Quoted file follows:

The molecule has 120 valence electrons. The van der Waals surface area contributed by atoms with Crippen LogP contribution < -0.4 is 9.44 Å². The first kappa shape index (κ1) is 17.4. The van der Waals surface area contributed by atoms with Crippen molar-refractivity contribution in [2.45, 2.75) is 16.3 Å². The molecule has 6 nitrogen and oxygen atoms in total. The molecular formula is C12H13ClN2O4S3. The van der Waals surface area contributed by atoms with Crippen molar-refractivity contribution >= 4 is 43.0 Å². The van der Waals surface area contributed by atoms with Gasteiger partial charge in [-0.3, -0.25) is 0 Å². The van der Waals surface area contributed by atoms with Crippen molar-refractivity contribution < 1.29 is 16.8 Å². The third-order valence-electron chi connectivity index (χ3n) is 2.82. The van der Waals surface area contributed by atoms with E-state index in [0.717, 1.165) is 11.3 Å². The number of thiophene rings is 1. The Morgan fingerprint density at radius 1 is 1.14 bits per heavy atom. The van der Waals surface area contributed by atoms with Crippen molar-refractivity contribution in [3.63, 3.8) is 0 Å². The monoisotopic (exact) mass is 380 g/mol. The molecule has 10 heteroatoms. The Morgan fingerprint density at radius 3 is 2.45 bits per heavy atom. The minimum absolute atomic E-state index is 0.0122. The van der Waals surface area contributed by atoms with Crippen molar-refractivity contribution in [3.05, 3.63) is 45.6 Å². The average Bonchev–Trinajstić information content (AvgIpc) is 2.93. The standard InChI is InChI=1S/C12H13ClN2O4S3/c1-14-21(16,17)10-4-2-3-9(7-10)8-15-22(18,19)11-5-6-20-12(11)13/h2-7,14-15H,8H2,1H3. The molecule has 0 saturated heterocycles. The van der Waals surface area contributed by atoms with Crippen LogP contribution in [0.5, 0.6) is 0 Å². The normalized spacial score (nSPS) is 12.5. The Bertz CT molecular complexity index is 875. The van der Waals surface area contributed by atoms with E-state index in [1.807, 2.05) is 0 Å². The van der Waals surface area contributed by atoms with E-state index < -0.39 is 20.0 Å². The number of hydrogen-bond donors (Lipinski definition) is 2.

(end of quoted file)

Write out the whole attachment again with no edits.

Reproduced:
The molecule has 120 valence electrons. The van der Waals surface area contributed by atoms with Crippen LogP contribution < -0.4 is 9.44 Å². The first kappa shape index (κ1) is 17.4. The van der Waals surface area contributed by atoms with Crippen molar-refractivity contribution in [2.45, 2.75) is 16.3 Å². The molecule has 6 nitrogen and oxygen atoms in total. The molecular formula is C12H13ClN2O4S3. The van der Waals surface area contributed by atoms with Crippen molar-refractivity contribution >= 4 is 43.0 Å². The van der Waals surface area contributed by atoms with Gasteiger partial charge in [-0.3, -0.25) is 0 Å². The van der Waals surface area contributed by atoms with Crippen molar-refractivity contribution < 1.29 is 16.8 Å². The third-order valence-electron chi connectivity index (χ3n) is 2.82. The van der Waals surface area contributed by atoms with E-state index in [0.717, 1.165) is 11.3 Å². The number of thiophene rings is 1. The Morgan fingerprint density at radius 1 is 1.14 bits per heavy atom. The van der Waals surface area contributed by atoms with Crippen molar-refractivity contribution in [3.63, 3.8) is 0 Å². The monoisotopic (exact) mass is 380 g/mol. The molecule has 10 heteroatoms. The Morgan fingerprint density at radius 3 is 2.45 bits per heavy atom. The minimum absolute atomic E-state index is 0.0122. The van der Waals surface area contributed by atoms with Crippen molar-refractivity contribution in [3.05, 3.63) is 45.6 Å². The average Bonchev–Trinajstić information content (AvgIpc) is 2.93. The standard InChI is InChI=1S/C12H13ClN2O4S3/c1-14-21(16,17)10-4-2-3-9(7-10)8-15-22(18,19)11-5-6-20-12(11)13/h2-7,14-15H,8H2,1H3. The molecule has 0 saturated heterocycles. The van der Waals surface area contributed by atoms with Crippen LogP contribution in [0.5, 0.6) is 0 Å². The normalized spacial score (nSPS) is 12.5. The Bertz CT molecular complexity index is 875. The van der Waals surface area contributed by atoms with E-state index in [1.807, 2.05) is 0 Å². The van der Waals surface area contributed by atoms with E-state index < -0.39 is 20.0 Å². The number of hydrogen-bond donors (Lipinski definition) is 2.